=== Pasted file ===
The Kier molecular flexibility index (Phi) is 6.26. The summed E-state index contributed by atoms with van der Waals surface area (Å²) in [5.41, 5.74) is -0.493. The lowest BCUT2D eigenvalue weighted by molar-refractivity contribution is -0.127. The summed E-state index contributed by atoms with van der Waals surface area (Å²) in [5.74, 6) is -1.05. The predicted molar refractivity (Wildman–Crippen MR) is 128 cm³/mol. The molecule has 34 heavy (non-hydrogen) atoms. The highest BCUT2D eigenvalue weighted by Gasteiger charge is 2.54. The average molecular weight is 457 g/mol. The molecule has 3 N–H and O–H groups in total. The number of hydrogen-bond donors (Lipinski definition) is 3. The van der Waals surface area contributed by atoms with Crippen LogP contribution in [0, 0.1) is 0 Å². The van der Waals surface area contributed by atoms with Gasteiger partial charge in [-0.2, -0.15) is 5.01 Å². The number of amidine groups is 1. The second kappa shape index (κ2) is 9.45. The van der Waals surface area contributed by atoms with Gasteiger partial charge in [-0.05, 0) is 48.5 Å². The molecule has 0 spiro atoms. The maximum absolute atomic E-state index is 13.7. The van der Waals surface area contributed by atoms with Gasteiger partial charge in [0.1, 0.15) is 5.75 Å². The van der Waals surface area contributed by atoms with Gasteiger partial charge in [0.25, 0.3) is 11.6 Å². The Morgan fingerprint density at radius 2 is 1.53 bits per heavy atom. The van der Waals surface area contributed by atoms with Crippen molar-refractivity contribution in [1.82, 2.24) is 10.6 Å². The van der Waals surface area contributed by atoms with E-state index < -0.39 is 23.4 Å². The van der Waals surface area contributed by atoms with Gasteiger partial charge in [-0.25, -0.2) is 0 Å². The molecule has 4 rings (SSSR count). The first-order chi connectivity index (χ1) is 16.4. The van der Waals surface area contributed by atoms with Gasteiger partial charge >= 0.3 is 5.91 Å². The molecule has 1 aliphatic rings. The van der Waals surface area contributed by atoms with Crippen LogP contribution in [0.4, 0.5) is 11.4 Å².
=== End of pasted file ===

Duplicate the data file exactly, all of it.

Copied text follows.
The Kier molecular flexibility index (Phi) is 6.26. The summed E-state index contributed by atoms with van der Waals surface area (Å²) in [5.41, 5.74) is -0.493. The lowest BCUT2D eigenvalue weighted by molar-refractivity contribution is -0.127. The summed E-state index contributed by atoms with van der Waals surface area (Å²) in [5.74, 6) is -1.05. The predicted molar refractivity (Wildman–Crippen MR) is 128 cm³/mol. The molecule has 34 heavy (non-hydrogen) atoms. The highest BCUT2D eigenvalue weighted by Gasteiger charge is 2.54. The average molecular weight is 457 g/mol. The molecule has 3 N–H and O–H groups in total. The number of hydrogen-bond donors (Lipinski definition) is 3. The van der Waals surface area contributed by atoms with Crippen LogP contribution in [0, 0.1) is 0 Å². The van der Waals surface area contributed by atoms with Gasteiger partial charge in [-0.2, -0.15) is 5.01 Å². The number of amidine groups is 1. The second kappa shape index (κ2) is 9.45. The van der Waals surface area contributed by atoms with Gasteiger partial charge in [-0.05, 0) is 48.5 Å². The molecule has 0 spiro atoms. The maximum absolute atomic E-state index is 13.7. The van der Waals surface area contributed by atoms with Gasteiger partial charge in [0.1, 0.15) is 5.75 Å². The van der Waals surface area contributed by atoms with Gasteiger partial charge in [0.25, 0.3) is 11.6 Å². The Morgan fingerprint density at radius 2 is 1.53 bits per heavy atom. The van der Waals surface area contributed by atoms with Crippen molar-refractivity contribution in [1.82, 2.24) is 10.6 Å². The van der Waals surface area contributed by atoms with E-state index < -0.39 is 23.4 Å². The van der Waals surface area contributed by atoms with Gasteiger partial charge in [-0.25, -0.2) is 0 Å². The molecule has 4 rings (SSSR count). The first-order chi connectivity index (χ1) is 16.4. The van der Waals surface area contributed by atoms with Gasteiger partial charge >= 0.3 is 5.91 Å². The molecule has 1 aliphatic rings. The van der Waals surface area contributed by atoms with Crippen LogP contribution in [0.4, 0.5) is 11.4 Å².